LAUSANNE, Switzerland (AP) — Given the perfect conditions, Elaine Thompson-Herah believes she can break Florence Griffith Joyner’s 33-year-old record in the 100 meters.
Don’t expect it to happen in Lausanne on Thursday at the Athletissima with the forecast predicting 20 degrees Celsius (68 degrees Fahrenheit) at race time — cooler than ideal temperatures to break the record of 10.49 seconds.
“It is in my reach. On a perfect day, and perfect weather if I get that, I would definitely challenge it,” the Jamaican sprinter said Wednesday, four days after running 10.54 — the second-fastest women’s 100 of all-time — at the Prefontaine meeting in Eugene, Oregon.
The temperature was only around 26 degrees C (79 degrees F) in Eugene on Saturday afternoon when she ran 0.07 quicker than her previous best, which came when she defended her Olympic title on the fast track in Tokyo.
“I tell myself, (the temperature) doesn’t matter,” she said. “Going to Prefontaine there was no intention of breaking that world record. It was a normal work day for me. If it doesn’t happen this season, I’m fine with the time that I have got right now.”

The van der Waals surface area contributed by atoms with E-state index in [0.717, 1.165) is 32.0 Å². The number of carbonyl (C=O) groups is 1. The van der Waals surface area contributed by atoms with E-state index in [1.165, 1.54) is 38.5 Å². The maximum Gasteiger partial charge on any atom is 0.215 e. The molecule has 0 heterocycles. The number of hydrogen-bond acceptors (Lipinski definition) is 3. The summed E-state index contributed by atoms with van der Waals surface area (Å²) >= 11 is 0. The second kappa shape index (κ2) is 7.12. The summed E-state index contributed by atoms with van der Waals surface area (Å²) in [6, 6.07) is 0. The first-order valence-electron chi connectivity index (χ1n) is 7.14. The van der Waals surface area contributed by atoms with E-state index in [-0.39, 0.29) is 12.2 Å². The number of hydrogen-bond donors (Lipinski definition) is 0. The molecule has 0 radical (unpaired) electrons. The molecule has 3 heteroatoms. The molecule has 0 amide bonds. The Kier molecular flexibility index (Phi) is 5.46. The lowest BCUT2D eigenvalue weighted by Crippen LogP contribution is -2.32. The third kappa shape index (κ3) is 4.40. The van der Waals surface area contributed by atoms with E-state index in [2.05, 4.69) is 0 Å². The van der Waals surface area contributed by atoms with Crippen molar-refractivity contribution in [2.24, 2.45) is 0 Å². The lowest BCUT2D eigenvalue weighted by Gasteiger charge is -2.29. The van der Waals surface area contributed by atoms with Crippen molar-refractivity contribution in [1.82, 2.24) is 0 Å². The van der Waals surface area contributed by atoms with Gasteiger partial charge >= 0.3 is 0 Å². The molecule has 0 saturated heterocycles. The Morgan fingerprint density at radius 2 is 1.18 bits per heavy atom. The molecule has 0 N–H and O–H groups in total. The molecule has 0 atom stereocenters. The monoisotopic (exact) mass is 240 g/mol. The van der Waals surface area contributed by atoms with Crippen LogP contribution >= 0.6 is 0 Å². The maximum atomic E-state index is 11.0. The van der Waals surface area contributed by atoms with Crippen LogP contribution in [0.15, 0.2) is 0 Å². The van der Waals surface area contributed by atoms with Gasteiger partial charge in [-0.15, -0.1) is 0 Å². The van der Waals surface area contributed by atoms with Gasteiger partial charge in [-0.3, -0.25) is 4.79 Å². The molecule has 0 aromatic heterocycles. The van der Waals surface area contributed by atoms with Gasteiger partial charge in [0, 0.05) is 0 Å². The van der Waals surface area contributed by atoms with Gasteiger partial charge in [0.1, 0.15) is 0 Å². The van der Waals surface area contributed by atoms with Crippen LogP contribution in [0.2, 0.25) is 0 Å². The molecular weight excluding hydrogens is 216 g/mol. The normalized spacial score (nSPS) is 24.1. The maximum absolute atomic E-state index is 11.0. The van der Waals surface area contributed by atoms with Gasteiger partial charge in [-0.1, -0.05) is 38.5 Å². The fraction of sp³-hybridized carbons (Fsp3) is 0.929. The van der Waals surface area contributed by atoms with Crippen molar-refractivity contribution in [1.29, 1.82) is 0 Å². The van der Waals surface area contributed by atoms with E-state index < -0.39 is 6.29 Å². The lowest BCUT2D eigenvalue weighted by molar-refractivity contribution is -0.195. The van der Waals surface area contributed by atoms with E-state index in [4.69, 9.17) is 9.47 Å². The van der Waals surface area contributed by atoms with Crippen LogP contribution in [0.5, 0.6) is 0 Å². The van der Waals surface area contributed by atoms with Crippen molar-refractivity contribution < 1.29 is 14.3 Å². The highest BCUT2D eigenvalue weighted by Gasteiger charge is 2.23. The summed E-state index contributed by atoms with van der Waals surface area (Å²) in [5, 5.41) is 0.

If Thompson-Herah does not set the record in the season-ending meets on the Diamond League circuit, she could peak next year back in Eugene at the world championships in July.
“She is a good inspiration to the sport,” Thompson-Herah said when asked about Flo-Jo’s legacy in track and field. “How she ran her races, they were so easy and smooth. So I try to do pretty much the same.”
The top six finishers from Tokyo will all line up in Lausanne, including silver medalist Shelly-Ann Fraser-Pryce, who was also second to her Jamaican teammate on Saturday in Eugene.
“I definitely have not run my best race as yet,” said Fraser-Pryce, the 2008 and 2012 Olympic champion who ran her lifetime-best 10.63 this year at the age of 34.
“Seeing women’s sprinting at the level it is at is truly remarkable,” she said. “I’m glad I am able to be in that conversation.”
A stellar Athletissima lineup will have a near sold-out crowd of about 12,000 to see a slew of Olympic champions and world record holders at the first major European meet since the Tokyo Games.
“We haven’t had a full stadium for a couple of years or so,” Olympic pole vault champion Armand Duplantis said. “It’s just more fun.”
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